As soon as in the autumn, the premises of Kaunas District Museum in Raudondvaris are to welcome contemporary glass art. Here, the international festival Vitrum 2020 Pulse will present one of its exhibitions: “Clear Space”. When researching the connections with the environment and themselves, the authors selected from Lithuania, Latvia and Estonia by means of open call have interpreted (in)transparency in their works.
The Vitrum Festival started exactly twenty years ago, when the first exhibition “Vitrum Balticum” in Kaunas in 2000 brought together Lithuanian and Latvian glass artists. “Step by step, the event has undergone significant transformation and expanded. We can note that all these events were attended by a permanent core of glass artists, which consisted of a close community of glass artists – glass makers from Lithuania, Latvia and Estonia, who also represent the higher schools of glass art in these countries,” – says Raimonda Simanaitienė, the founder of the Vitrum Festival and art critic.
Over the course of twenty years, transformations have taken place not only at the festival. Currently, Lithuania, as well as Lithuanian artists, are members of the Baltic States, but also of the whole European family: they travel extensively and make international connections. Many contemporary glass artists use glass material in their work by supplementing it with other materials, building installations or becoming authors of interdisciplinary art. The anniversary exhibition “Clear Space” invites everyone to look at the material nature of glass and seeks to maintain a specific connectivity in the Baltic states community. It also aims to consider our connection with the environment and ourselves, along with our aspirations in various aspects of life: starting with personal relationships and ending with our approach to technology, climate or nature.
The participants in the open call for the “Clear Space” exhibition submitted works created during the recent three years by using glass, and the international commission has selected nineteen authors. The commission consisted of the following members: dr. Raimonda Simanaitienė (Lithuania), art critic, founder of the Vitrum festival; dr. Paloma Pastor Rey de Viñas (Spain), chairperson of the International Committee of Glass Museums and Collections (ICOM-Glass), director of the Technology Glass Museum in Spain; Asa Jungnelius (Sweden), visual art author and lecturer at the Konstfack Academy of the Arts, Stockholm. This year, the (in)transparency selected as the festival topic has resonated in the artworks for the Vitrum Festival in several ways. Marta Ģibiete and Anda Munkevica will surprise us with unexpected shapes and scales. Valda Verikaitė and Domas Ignatavičius will turn household items into fragile pieces of art. The artworks by Gintarė Stašaitytė and Irina Peleckienė will offer us to gaze at the reflection. The new technologies will embody in the objects created by Julija Pociūtė and Anna Varnase, while Ance Stipniece and Maret Sarapu will invite us to feel the interplay of light. Colored transparency will use its voice in the artworks by Paulius Rainys, Inita Emane and Audronė Andrulevičienė. Meanwhile, Artūras Rimkevičius, Tiina Sarapu, Remigijus Kriukas and Eeva Käsper will welcome us to see through the glass. Merle Kannus and Eglė Pilkauskaitė will demonstrate the experiments on the flat surface. Contrasting in their bold ideas and transparent fragility, all these works of art will take over the halls of Kaunas District Museum.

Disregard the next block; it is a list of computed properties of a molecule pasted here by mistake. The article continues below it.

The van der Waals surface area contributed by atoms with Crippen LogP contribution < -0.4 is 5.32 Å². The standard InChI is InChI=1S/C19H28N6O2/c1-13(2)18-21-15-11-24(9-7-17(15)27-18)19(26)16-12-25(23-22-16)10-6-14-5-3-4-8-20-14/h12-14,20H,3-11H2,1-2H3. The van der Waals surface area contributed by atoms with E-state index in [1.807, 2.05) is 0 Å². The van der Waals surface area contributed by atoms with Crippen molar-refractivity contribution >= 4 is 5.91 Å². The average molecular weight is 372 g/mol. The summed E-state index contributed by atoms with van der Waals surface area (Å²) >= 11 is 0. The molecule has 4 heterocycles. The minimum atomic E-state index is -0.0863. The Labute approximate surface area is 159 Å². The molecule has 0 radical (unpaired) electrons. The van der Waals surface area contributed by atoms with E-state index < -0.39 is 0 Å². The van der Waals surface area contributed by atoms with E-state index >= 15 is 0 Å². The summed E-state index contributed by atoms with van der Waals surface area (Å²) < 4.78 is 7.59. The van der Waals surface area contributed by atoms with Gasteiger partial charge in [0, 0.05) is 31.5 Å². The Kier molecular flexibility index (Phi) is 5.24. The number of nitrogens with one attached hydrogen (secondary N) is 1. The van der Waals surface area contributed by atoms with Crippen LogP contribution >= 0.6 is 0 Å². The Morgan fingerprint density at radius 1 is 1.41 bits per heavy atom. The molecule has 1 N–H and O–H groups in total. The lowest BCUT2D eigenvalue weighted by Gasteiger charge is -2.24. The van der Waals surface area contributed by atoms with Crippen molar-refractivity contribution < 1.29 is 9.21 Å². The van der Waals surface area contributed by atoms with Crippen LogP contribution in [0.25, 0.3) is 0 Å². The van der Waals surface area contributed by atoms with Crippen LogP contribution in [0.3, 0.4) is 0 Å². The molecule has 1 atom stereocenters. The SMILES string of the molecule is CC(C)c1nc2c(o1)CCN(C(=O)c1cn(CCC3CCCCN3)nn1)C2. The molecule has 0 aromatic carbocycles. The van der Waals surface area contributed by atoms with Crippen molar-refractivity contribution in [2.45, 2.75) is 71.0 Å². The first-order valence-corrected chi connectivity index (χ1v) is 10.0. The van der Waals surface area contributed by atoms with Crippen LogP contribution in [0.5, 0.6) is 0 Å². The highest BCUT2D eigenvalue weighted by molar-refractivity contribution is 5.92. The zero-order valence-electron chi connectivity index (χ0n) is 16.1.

During the opening of the Vitrum 2020 Pulse exhibition “Clear Space” in the courtyard of Raudondvaris manor, Mantas Mikutavičius will surprise you with an installation that he created specifically for the festival, as well as an unprecedented performance of hot glass exploring glass production processes. The two-month long exhibition “Clear Space” is to be complemented by family education activities, excursions and meetings with artists. The exhibition “Clear Space” at the festival Vitrum 2020 Pulse will run in Kaunas District Museum in Raudondvaris from October 9 to December 13.
The project is partly funded by the Lithuanian Council for Culture and Kaunas City Municipality.